|Publication number||US5969838 A|
|Application number||US 08/760,900|
|Publication date||Oct 19, 1999|
|Filing date||Dec 6, 1996|
|Priority date||Dec 5, 1995|
|Publication number||08760900, 760900, US 5969838 A, US 5969838A, US-A-5969838, US5969838 A, US5969838A|
|Inventors||Alexander Paritsky, Alexander Kots|
|Original Assignee||Phone Or Ltd.|
|Export Citation||BiBTeX, EndNote, RefMan|
|Patent Citations (10), Non-Patent Citations (6), Referenced by (57), Classifications (17), Legal Events (5)|
|External Links: USPTO, USPTO Assignment, Espacenet|
This invention is a Continuation-in-Part of the application Ser. No. 08/567,636 filed Dec. 5, 1995, now U.S. Pat. No. 5,771,091.
The present invention relates to a system for attenuation of noise for use with sound receiving devices. More particularly, the present invention is concerned with a system for attenuating acoustic background sounds in devices employing a microphone for receiving and utilizing sound waves applied thereto.
As experienced by many, background sounds, which will be referred to hereinafter as "noise", in accordance with the commonly acceptable definition thereof, which is "undesired sound", are very disturbing when, for example, conducting a telephone conversation from outdoor telephone booths or when using a microphone to broadcast information from outside premises, such as sports fields or arenas, and other like locations.
There are known in the art several techniques for noise suppression. The first one utilizes a special construction of a microphone providing different sensitivities to sound waves, reaching the microphone from different directions. Such microphones, known as directional microphones, suffer, however, from the obvious disadvantage of not being able to provide a satisfactory solution to sound received from directions other than the two preset, very distinct directions.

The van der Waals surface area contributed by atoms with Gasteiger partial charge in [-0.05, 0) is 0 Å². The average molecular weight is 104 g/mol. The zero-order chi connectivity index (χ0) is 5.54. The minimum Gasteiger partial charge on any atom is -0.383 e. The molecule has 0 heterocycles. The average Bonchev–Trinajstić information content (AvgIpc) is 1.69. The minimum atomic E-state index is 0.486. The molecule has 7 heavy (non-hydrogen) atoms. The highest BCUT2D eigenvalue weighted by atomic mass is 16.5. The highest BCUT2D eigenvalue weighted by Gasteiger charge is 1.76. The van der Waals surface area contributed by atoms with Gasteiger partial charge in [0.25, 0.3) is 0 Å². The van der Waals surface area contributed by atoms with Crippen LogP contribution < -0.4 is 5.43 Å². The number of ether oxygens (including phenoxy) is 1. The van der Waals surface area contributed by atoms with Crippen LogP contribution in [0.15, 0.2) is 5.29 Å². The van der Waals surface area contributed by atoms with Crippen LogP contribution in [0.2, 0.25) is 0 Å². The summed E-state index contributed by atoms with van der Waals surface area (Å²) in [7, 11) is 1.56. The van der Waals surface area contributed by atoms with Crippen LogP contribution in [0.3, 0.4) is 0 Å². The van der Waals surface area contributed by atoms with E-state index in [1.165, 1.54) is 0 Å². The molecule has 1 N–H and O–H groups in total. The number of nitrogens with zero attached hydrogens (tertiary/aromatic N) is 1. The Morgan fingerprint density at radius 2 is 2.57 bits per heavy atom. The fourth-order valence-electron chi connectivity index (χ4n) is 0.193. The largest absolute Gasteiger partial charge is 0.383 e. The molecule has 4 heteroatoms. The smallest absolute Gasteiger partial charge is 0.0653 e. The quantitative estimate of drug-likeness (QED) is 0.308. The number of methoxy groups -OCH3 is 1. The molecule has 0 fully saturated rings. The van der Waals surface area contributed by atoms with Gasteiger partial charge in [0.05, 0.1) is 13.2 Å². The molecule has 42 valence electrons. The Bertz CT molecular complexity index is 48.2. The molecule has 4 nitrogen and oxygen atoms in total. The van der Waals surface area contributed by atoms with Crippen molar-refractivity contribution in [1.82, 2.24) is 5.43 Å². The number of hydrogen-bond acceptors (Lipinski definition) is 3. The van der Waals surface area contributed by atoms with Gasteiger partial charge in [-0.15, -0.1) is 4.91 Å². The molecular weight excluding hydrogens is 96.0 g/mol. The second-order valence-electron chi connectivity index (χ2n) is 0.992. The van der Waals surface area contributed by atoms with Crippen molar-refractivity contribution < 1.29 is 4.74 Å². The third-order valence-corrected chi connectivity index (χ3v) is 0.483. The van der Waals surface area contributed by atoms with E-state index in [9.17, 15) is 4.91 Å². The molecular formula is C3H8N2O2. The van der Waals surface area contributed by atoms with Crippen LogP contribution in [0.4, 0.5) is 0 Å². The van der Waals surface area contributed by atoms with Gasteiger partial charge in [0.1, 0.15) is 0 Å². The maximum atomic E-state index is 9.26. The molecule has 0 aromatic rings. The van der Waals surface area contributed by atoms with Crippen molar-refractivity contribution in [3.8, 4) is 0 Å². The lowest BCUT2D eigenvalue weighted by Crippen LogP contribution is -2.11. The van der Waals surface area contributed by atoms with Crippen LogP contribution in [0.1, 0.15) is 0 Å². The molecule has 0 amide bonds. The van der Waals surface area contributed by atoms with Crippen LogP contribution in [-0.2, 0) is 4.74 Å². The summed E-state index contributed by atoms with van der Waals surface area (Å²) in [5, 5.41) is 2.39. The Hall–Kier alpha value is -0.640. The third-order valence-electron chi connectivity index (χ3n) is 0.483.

Another known noise cancelling technique utilizes electronic generation of "anti-noise" signals precisely out of phase with the incoming noise signals. This technique involves digital processing of sound signals and the irradiation of noise signals into space, out of phase with the phase of the incoming noise signals, so as to cancel out only the incoming noise signals.
A more common noise cancellation technique employs several individual microphones disposed in spaced-apart relationship producing output signals corrresponding to the sound picked up thereby, which signals are then processed and delayed in different ways to obtain an improved signal to noise ratio. This technique is also quite involved and necessitates special equipment.
It is therefore a broad object of the present invention to provide a system for noise attenuation independent of direction, utilizing optically operated microphone devices.
It is a further object of the present invention to provide a system for noise attenuation having an improved signal to noise ratio, utilizing optically operated microphone devices.
In accordance with the present invention there is therefore provided a noise attenuation system for use with sound receiving devices, comprising first and second relatively small optical microphone devices having at least one sound responsive membrane operative to produce an output signal in accordance with sound waves picked up by said microphone devices, at least one pair of light guides affixed to said first or second microphone devices, said pair of light guides each having an input end portion and an output end portion, the input end portion of a first light guide being connectable to a source of light and the output end portion of said second light guide being connectable to a light intensity detecting means, each of the output portion of said first light guide and input end portion of said second light guide having an axis and a rim and being oriented with respect to each other to include an angle between said axes, and each of said light guide rims being cut at an angle with respect to the axis of its light guide, wherein in operation, the intensity of light reflected by said membrane and detected by said light intensity measuring means, represents sound intensities picked up by said first and second microphone devices, or the differences between said intensities.